“She flew out from San Francisco for this?’

“She lives in New York.”

“Oh. You didn’t tell me that.”

“Excuse me.” William stepped forward, intending to go to her side, but Sonya stopped him.

“Not now. After the speech.”

“But Richard is—”

“I know. But they’re almost ready for you. It has to wait till after the speech.”

As fond as William was of Richard, there was no denying that his cousin was an inveterate womanizer. He genuinely liked women, but he didn’t get emotionally involved with his partners, and he typically sought out women who were similarly inclined.

Of course Richard would find Elizabeth irresistible, but William couldn’t allow his cousin to use her that way. He was almost desperate to rush to her side and protect her, but he could only stand and watch Richard operate.

What if he talks her into going somewhere else before I can stop them? “When are they going to get that damned microphone working?” he hissed.

“Patience,” Sonya whispered. “It’ll all work out.”

He gritted his teeth as Richard touched Elizabeth’s arm in an intimate gesture. He can’t have her. I couldn’t bear it. I …

The words that formed in his mind shocked him, but he was unable to deny their profound truth. I love her. God help me, but I do.

At that moment, Sonya tapped on the microphone to get the guests’ attention. Elizabeth glanced toward the podium, and their eyes met. He braced himself for the cold disdain he would certainly see there. But instead she smiled—tentatively, but it was a smile all the same. He had no idea what it signified, but he was determined to find out at his first opportunity.

Sonya nudged him, and he noted that the audience was applauding and watching him expectantly. He stepped to the microphone, his eyes locked on Elizabeth.

“Um … yes, good evening. On behalf of the Darcy Arts Trust, I’d like to thank you. For being here tonight. We…”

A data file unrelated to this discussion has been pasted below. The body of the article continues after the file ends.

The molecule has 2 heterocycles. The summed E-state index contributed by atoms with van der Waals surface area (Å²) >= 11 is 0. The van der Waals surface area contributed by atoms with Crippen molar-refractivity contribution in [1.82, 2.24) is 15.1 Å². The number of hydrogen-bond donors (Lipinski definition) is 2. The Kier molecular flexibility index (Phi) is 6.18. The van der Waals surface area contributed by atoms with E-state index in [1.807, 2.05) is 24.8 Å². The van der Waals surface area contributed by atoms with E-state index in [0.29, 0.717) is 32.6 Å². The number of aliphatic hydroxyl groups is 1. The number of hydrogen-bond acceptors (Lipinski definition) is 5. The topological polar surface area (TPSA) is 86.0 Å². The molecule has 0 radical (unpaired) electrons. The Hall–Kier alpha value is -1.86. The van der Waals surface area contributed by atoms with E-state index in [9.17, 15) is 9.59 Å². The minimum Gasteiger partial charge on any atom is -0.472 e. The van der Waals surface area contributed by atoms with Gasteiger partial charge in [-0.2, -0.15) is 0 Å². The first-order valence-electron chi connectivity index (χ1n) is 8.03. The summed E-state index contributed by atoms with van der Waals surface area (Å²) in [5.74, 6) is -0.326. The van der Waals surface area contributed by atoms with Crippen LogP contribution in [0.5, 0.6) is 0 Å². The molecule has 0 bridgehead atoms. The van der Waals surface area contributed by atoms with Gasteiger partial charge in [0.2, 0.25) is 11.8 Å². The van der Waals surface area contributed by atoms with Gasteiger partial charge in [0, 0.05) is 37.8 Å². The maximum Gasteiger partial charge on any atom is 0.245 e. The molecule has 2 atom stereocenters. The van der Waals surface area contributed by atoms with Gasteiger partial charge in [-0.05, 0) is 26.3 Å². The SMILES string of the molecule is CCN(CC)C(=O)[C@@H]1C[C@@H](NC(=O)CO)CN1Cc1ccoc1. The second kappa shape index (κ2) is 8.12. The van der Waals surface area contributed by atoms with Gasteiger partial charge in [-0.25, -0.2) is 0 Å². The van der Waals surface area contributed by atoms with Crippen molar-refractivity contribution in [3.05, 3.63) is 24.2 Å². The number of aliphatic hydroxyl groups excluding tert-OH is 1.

Eyes like hers should be illegal.

“We … appreciate your support, and … we thank you. This is … very important work.” He took a deep breath and continued. “I can tell you from personal experience that a skilled teacher can have a tremendous impact on a young person’s artistic development. The scholarships funded with your support will offer talented young musicians access to some of the finest teachers in the world.”

Elizabeth’s smile grew brighter, and he felt his concentration fading again. It was time for a quick finish. “I hope you enjoy the rest of the evening. Thank you again for your support.”

William strode quickly to Elizabeth’s side, ignoring the greetings of the guests he passed on his way to her. He was pleased to note that he, and not Richard, had her attention now. “Hello, Elizabeth,” he said, interrupting Richard in mid-story.

Elizabeth acknowledged William’s greeting with an awkward smile and a little nod.

Richard frowned at them. “You two know each other?”

“We met in San Francisco last month,” William said softly.

The attractive dark-haired woman standing beside Elizabeth extended her hand. “Mr. Darcy, I’m Laura Church. I’m a professor of music education at NYU. We’ve met before but I know you wouldn’t remember.”

William forced his eyes away from Elizabeth’s and shook Laura’s hand. “Hello, Dr. Church. It’s a pleasure.”

“I’m a big fan, Mr. Darcy. The recital was wonderful.”

“Thank you. I’m glad you enjoyed it. I assume you’re one of Elizabeth’s professors?”

“She’s my thesis advisor,” Elizabeth said. “She’s been a great help to me.”

“She’s an excellent student,” Laura answered.

“I’m sure she is,” William replied with an affable smile. He turned to Elizabeth. “Have you finished your degree?”

“I defend my thesis on Monday. I hope it’ll go well.”

“She’s ready.” Laura said, “but she won’t stop working on it. I barely managed to drag her here tonight.”

“Listen to your advisor.” Richard took a step closer to Elizabeth. “Sounds like you need to stop gilding the lily and have a little fun.”

“I understand,” William said, giving Elizabeth a reassuring smile that covered his urge to wring Richard’s neck. “You want to do your best.”

Elizabeth nodded emphatically. “Exactly.”

“Don’t take Will’s advice, or you’ll never have any fun at all.” Richard had adopted the superior air that set William’s teeth on edge. “Even when he already plays something perfectly, he’ll keep practicing it for hours and hours. He’s compulsive about it.”

“Which is exactly why he’s such an incredible musician,” Elizabeth retorted. “And why people all over the world admire him so much.”

William nearly gasped at her warm defense of him. This can’t be happening. Yet there was no mistaking the warmth radiating from her smile or the softness in her eyes.

She was even more beautiful than in his many tortured dreams. He wanted to bury his hands in the curls falling loose around her shoulders. He longed to slip his hand beneath her nearly transparent jacket and caress the satiny skin revealed by the neckline of her dress. Above all, he ached to taste her soft lips, to feel them open under his. But if he stood staring at her like a lovesick fool, none of that would happen.